Paula West

From Wikipedia, the free encyclopedia
Jump to navigation Jump to search
Paula West
Paula West (3031360455).jpg
Background information
Born (1959-04-05) April 5, 1959 (age 63)
Camp Pendleton, California, U.S.
GenresVocal jazz, cabaret
Years active1989–present

Paula West (born April 5, 1959) is an American jazz and cabaret singer.[1]

Early career[edit]

West was born on April 5, 1959, and raised in the San Diego, California area, the daughter of a Marine Corps family. As a child she was not much exposed to jazz, as her father preferred classical music. She only started to explore jazz and jazz vocal music during college; these explorations became more serious and focussed when she moved to San Francisco after graduating from college.[2] She has also been at some pains in the past to note that "I never sang in church."[3]

She arrived in San Francisco around 1988–89 and worked as a waitress (indeed, she held one job or another waiting tables for many years until her singing career was well established). During this time, she gradually started to appear at open mike jam sessions, during the course of which she met pianist Ken Muir, who would eventually become her long-time accompanist. She also undertook a program of serious vocal study while continuing to appear at local lounges.[4]


As word spread through the Bay Area, West started to get one- and two-week residencies at San Francisco hotel lounges, most notably the Ritz-Carlton. During this period she started to refine the distinctive elements of her approach to the expectations placed upon jazz singer/cabaret performers: a careful attention to the lyrics of the songs ("I sing the verses," she was once quoted, "not just the chorus."[3] ), an ability to sustain notes without use of vibrato, a sparing reliance on the hoary chestnuts of the genre, a willingness to re-imagine the standards that she does perform,[5] and an eagerness to identify worthy songs not usually found within the jazz/cabaret repertoire.

As an illustration of the last point, she has performed or recorded such non-standard songs as Bob Dylan's "Subterranean Homesick Blues" and "Mr. Tambourine Man", "If I Only Had A Brain" from The Wizard of Oz, The Beatles' "Fixin' A Hole", Ella Mae Morse's "Cow Cow Boogie", "Who Will Buy" from Oliver!, Bert Williams' turn of the (20th) century classic "Nobody", and Johnny Cash's "Folsom Prison Blues", as well as "Danny Boy".

West performed predominately in clubs in San Francisco and New York City, with occasional performances in Europe. For ten years she held a one-month residency at the Empire Plush Room at the York Hotel in San Francisco (since closed).[6] She also had recurring engagements at the Oak Room of the Algonquin Hotel in New York. West is one of the contributors on BBC World News' The Real...[7] talking about her favorite places in San Francisco.

2000 to present[edit]

West performed with Eric Reed and reviewers began to take note that her career was "spiraling in the right direction."[8]

In 2007 West began performing with noted pianist/arranger George Mesterhazy (who accompanied the late Jazz great Shirley Horn), and their work together has been lauded in The New York Times, "Ms. West is accompanied by the George Mesterhazy Quartet, a limber ensemble whose leader, pianist and arranger shares her passion for taking songs in unexpected directions and deepening their meanings without wrenching them out of shape. With each engagement Ms. West, who made her Oak Room debut in 1996, displays more courage, maturity, interpretive insight and vocal confidence. She and the quartet, which also includes Ed Cherry on guitar, Tony Reedus on drums and Barak Mori on bass, are a match made in pop-jazz heaven."[9]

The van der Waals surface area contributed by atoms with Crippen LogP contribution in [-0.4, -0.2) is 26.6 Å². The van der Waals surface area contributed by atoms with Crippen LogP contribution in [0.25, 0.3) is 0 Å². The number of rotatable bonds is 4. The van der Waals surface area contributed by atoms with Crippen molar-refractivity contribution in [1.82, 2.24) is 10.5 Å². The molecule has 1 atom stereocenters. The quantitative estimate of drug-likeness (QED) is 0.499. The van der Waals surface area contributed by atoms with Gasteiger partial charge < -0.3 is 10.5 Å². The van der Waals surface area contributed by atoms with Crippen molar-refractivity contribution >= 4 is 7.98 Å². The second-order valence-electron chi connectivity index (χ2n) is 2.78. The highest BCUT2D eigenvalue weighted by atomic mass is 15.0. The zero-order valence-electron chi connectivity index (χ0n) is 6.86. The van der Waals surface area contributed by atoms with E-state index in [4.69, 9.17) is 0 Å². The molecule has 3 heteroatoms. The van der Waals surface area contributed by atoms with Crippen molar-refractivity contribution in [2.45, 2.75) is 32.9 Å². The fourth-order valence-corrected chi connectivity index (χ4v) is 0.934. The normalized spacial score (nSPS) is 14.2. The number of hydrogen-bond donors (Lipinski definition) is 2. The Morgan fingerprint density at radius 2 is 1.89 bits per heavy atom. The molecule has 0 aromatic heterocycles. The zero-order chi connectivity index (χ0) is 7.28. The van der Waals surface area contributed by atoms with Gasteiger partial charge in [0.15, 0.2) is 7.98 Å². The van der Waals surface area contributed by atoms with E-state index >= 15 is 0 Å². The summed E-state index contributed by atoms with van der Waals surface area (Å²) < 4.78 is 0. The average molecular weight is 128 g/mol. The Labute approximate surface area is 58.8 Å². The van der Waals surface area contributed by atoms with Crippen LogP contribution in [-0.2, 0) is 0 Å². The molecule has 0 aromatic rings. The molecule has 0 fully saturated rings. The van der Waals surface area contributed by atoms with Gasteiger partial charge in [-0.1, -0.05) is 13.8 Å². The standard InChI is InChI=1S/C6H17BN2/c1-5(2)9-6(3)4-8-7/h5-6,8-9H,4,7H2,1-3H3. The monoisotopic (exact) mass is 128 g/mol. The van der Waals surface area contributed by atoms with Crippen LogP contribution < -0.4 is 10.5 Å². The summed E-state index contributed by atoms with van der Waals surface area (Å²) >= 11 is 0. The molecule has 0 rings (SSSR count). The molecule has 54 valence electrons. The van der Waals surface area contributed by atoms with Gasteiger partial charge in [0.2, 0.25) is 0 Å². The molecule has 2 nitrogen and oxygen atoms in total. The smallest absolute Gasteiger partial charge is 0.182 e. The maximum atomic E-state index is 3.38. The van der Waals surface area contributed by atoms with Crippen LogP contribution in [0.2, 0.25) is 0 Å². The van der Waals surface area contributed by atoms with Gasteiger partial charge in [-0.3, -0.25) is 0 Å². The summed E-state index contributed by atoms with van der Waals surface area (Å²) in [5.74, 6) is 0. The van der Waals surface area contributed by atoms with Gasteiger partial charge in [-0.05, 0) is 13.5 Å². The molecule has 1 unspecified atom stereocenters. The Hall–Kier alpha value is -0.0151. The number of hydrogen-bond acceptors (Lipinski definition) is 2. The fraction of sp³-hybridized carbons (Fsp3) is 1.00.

As that collaboration grew into a full-fledged partnership she performed most often with Mesterhazy's quartet of Barak Mori on bass, Jerome Jennings on drums, and Ed Cherry on guitar, in residencies at the Empire Plush Room and the Rrazz Room in San Francisco. They then established themselves at Yoshi's in San Francisco's revitalized Fillmore Jazz District, and in New York at The Jazz Standard where West, Mesterhazy and his Quartet recorded her first album in 11 years "Live at The Jazz Standard".

In February 2013, West returned to New York to appear with Wynton Marsalis and the Jazz at Lincoln Center Orchestra to perform in Blood on the Fields for which he won a Pulitzer Prize.


  • Temptation (Noir, 1997)
  • Restless (Noir, 1999)
  • Come What May (Hi Horse, 2001)
  • Live at Jazz Standard (Hi Horse, 2012)[10]


  1. ^ Price, Gene (2005-02-24). "Vivacious Paula West Captures Jazz Scene". San Francisco Bay Times. Retrieved 2010-02-07.
  2. ^ "Paula West". All About Jazz. Archived from the original on 2009-04-29. Retrieved 2010-02-07.
  3. ^ a b "Margo Jefferson on Paula West", liner notes to Paula West, Come What May (2001).
  4. ^ Seida, Linda. "Paula West". AllMusic. Retrieved 13 September 2019.
  5. ^ "Reflections with Philip Elwood and Sheila Jordan", liner notes to Paula West, Temptation (1997).
  6. ^ "Appearing Now". Archived from the original on February 26, 2007. Retrieved March 5, 2007.
  7. ^ "BBC World News Presents". Archived from the original on 2008-09-09. Retrieved 2008-09-02.
  8. ^ Holden, Stephen (October 29, 2004). "A Touch of Jazzy Mischief Updates Dylan With a Rap Inflection". The New York Times. Retrieved May 22, 2010.
  9. ^ Holden, Stephen (October 22, 2007). "A Cheeky Cabaret Voice Sings the Set Eclectic". The New York Times. Retrieved May 22, 2010.
  10. ^ Pierce, Tom (31 July 2012). "Paula West: Live at Jazz Standard". All About Jazz. Retrieved 13 September 2019.

External links[edit]